Dr. Fauci’s Three Recent Mistakes

8 mins read


Dr. Anthony Fauci, director of the National Institute of Allergy and Infectious Diseases, addresses the daily coronavirus task force briefing at the White House, April 17, 2020. (Leah Millis/Reuters)

Before we go any further, let me begin by saying I believe Dr. Anthony Fauci is an exceptional doctor and public-health expert who is doing the best he can in extremely challenging circumstances. I think most of his judgments during this pandemic have been either correct or a reasonable assessment based upon what was known at the time. (Although it’s easy to wonder if this pandemic would have progressed differently if Fauci and other government health experts and officials had not initially recommended against wearing masks back in early March.)

But lately, Fauci’s made a couple of unforced errors that put those who are inclined to defend him in awkward and uncomfortable positions. In declining importance, they are . . .

(1) New York ‘Did It Correctly.’: In a July 17 interview with PBS, Fauci said, “When you do it properly, you bring down those cases. We have done it. We have done it in New York. New York got hit worse than any place in the world. And they did it correctly by doing the things that you’re talking about.” Yes, he’s speaking off the cuff, and he probably didn’t mean to imply a blanket endorsement of everything governor Andrew Cuomo and mayor Bill de Blasio did.

But Fauci is a smart man, and surely he recognizes that a lot of people want to boil the pandemic to a simple tale of smart, good blue states and dumb, bad red states. He knows Cuomo is taking an utterly unhinged victory lap, despite numerous well-documented mistakes and bad decisions. He knows that the governor and mayor desperately want people to forget about those bad choices and look at the current conditions of the state and city as an amazing success story. Fauci understandably wants to avoid getting sucked into the morass of modern partisan politics, but at some point, avoiding direct criticism of elected officials starts to turn into a whitewashing of the record.

Whether or not Fauci intended to offer a blanket endorsement of New York’s response to the virus, that is how his comments were interpreted: “Fauci holds up New York as model for fighting coronavirus — ‘They did it correctly’,” etc.

(2): The Photo Shoot: Earlier this month, Fauci sat for a photo shoot for In Style magazine by his pool at his home. The doctor is 79 years old, has enjoyed an illustrious career, has advised every president since Ronald Reagan, and won the Presidential Medal of Freedom in 2008. He doesn’t do what he does for fame and fortune. But posing poolside in sunglasses in a celebrity magazine just feels incongruous, and a little tone-deaf when so many people are struggling economically.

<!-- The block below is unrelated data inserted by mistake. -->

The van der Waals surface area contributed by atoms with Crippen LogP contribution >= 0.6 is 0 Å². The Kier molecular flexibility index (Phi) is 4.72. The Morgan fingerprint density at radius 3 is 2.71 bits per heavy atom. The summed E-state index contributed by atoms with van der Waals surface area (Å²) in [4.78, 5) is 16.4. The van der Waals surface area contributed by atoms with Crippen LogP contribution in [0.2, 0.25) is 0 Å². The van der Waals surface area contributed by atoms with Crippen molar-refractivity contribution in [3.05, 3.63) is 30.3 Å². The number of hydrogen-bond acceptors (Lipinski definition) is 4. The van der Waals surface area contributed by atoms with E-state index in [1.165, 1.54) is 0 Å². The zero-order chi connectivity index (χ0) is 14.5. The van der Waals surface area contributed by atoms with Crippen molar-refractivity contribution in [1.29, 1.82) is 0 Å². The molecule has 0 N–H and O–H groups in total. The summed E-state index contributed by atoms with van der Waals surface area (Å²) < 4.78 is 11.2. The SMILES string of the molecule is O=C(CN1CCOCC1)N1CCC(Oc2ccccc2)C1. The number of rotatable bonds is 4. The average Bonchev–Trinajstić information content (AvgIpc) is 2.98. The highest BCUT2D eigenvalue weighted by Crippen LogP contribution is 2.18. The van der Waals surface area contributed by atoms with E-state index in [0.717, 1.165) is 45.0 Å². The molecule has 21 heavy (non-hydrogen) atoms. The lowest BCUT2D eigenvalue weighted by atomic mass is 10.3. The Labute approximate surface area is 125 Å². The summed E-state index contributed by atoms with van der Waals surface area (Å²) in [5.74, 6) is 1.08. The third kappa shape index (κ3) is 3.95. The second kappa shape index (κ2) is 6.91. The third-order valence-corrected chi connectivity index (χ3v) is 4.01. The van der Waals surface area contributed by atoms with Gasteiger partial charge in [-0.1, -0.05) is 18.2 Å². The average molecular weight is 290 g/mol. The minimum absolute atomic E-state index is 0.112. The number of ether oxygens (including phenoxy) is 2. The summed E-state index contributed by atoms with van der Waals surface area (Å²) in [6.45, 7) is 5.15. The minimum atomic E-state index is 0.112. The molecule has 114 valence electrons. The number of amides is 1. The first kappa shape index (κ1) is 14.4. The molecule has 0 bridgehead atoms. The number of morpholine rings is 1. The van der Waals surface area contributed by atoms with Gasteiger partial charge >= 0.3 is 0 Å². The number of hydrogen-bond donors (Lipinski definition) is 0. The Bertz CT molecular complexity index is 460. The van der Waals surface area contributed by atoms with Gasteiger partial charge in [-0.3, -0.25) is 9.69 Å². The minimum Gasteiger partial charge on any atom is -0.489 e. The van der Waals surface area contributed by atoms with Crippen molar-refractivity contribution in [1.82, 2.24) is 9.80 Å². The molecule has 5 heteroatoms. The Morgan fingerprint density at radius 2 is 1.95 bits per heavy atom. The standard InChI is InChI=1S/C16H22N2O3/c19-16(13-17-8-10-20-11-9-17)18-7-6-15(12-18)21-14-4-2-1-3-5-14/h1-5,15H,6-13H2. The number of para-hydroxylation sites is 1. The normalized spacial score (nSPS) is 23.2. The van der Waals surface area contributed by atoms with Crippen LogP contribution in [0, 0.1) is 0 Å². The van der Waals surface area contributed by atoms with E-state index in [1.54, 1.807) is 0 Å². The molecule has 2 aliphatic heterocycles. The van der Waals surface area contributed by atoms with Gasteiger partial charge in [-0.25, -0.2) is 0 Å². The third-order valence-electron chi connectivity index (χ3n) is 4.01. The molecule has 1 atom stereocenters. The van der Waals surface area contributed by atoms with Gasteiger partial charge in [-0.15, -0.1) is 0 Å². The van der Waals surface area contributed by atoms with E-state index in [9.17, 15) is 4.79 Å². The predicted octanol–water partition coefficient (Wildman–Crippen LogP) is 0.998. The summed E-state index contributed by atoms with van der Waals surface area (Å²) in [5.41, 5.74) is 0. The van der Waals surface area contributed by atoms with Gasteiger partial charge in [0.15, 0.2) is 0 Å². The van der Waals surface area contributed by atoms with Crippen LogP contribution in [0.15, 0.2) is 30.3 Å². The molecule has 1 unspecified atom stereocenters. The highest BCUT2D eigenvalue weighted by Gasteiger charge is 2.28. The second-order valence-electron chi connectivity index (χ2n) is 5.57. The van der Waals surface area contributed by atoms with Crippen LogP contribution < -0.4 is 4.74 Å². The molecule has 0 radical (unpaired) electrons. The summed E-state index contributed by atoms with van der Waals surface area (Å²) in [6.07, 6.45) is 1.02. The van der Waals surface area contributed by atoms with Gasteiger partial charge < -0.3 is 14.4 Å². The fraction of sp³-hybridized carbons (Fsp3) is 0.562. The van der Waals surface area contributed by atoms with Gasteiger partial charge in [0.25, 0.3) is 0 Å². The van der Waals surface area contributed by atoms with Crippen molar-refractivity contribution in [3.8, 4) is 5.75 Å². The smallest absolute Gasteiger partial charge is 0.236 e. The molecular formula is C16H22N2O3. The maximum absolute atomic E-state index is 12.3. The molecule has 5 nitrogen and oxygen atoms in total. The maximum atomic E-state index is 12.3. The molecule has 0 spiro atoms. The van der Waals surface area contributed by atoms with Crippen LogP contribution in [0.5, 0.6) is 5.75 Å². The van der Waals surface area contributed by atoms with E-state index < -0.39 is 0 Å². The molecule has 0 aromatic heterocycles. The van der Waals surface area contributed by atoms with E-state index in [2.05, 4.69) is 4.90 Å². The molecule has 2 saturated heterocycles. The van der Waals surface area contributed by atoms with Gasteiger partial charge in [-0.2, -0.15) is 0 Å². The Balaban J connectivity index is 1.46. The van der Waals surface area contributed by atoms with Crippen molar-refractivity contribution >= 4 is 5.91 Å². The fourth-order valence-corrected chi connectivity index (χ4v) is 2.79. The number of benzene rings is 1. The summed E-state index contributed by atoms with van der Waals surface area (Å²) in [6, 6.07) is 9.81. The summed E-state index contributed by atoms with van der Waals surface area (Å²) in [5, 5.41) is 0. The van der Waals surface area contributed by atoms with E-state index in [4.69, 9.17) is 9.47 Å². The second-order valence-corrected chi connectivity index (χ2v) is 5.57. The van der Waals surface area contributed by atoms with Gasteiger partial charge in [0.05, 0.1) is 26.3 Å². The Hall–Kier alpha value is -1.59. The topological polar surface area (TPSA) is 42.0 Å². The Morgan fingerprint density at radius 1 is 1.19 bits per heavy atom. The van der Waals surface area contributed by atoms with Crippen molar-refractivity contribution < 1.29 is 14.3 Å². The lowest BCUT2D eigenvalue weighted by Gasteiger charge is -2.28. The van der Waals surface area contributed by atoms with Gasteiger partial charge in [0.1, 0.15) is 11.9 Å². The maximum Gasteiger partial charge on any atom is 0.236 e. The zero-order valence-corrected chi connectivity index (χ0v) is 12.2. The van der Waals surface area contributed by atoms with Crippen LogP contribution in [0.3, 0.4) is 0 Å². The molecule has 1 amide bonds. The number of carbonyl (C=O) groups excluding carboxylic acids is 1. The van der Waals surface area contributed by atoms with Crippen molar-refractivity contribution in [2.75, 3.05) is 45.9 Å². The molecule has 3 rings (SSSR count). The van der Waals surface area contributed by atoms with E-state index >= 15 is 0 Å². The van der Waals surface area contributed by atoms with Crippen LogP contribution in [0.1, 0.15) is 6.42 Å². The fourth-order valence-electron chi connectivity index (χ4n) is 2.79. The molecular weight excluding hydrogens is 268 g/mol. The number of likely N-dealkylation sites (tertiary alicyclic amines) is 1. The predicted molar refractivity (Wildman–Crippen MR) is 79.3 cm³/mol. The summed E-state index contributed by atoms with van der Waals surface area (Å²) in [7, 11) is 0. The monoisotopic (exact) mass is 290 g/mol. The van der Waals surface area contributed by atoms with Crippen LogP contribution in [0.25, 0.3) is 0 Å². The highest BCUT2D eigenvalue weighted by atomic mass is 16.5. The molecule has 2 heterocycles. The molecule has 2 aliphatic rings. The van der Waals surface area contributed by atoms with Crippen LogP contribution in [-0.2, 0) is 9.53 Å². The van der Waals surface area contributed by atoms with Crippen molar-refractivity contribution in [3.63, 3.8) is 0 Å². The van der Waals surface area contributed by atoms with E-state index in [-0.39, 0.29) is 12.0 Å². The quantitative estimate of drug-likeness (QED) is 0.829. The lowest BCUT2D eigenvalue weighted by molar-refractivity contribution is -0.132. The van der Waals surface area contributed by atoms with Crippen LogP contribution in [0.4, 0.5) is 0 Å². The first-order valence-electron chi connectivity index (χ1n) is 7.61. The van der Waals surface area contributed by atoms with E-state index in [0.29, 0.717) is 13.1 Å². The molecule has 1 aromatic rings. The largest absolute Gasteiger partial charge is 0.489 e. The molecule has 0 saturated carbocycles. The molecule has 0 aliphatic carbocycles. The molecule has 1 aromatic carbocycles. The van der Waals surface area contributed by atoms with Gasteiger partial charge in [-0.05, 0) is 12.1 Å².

(3): The Baseball Game: Let’s get all the bad-opening-pitch jokes out of the way: “Even Fauci’s pitches remain six feet away from everyone else.” “The Orioles signed Fauci to improve their bullpen.” “The CDC recommends wearing a mask so that no one can see you’re the one who threw that awful opening pitch.” “Dr: Fauci: His manners are mild, but his pitches are wild.”

Assume, in that controversial photo, that Fauci only took off his mask briefly to sip some water. He said he tested negative the day before, but that doesn’t mean he couldn’t have caught the virus since that previous test was conducted.

Fauci isn’t setting the quarantine policies being enforced by cities and states; he can only advise other people in and out of government. But fairly or not, he is the face of America’s quarantine policies. These restrictions are unprecedented and have been in place, to varying degrees, since mid-March. These restrictions don’t always make sense; the District of Columbia currently requires citizens to wear masks outdoors but still allows indoor dining.

Perhaps as part of his effort to remain above the fray of politics, Fauci has rarely, if ever, criticized any quarantine restriction as excessive or unwarranted. He undoubtedly has a lot on his plate, but his lack of criticism of steps such as governor Gretchen Whitmer’s ban on seeds, the arrest of the paddleboarder in Malibu, Philadelphia police dragging a man off a bus for not wearing a mask, and other ill-considered government actions means that some people will see Fauci as a de facto supporter of those actions.

When the man associated with quarantine restrictions is sitting in a baseball stadium, next to two friends watching a game, when everyone else in America is legally barred from doing the same thing . . . he’s going to get some grief. The sight illustrates the reality that America is operating under one set of relaxed rules for the powerful and well-connected, and another set of stringent and strictly enforced rules for everyone else.

None of this means that Fauci is a bad guy, or that he’s wrong about everything, or wrong about most things. He doesn’t deserve threats. The pandemic isn’t his fault, and he’s doing the best he can to keep everyone alive and healthy. But if the good doctor is getting more flak and criticism now than he did back in March and April, it is partially because he is perceived as the preeminent advocate for a patchwork of arbitrary and confusing restrictions on the daily life of Americans — and he would be wise to avoid situations where he appears to be exempt from those restrictions.





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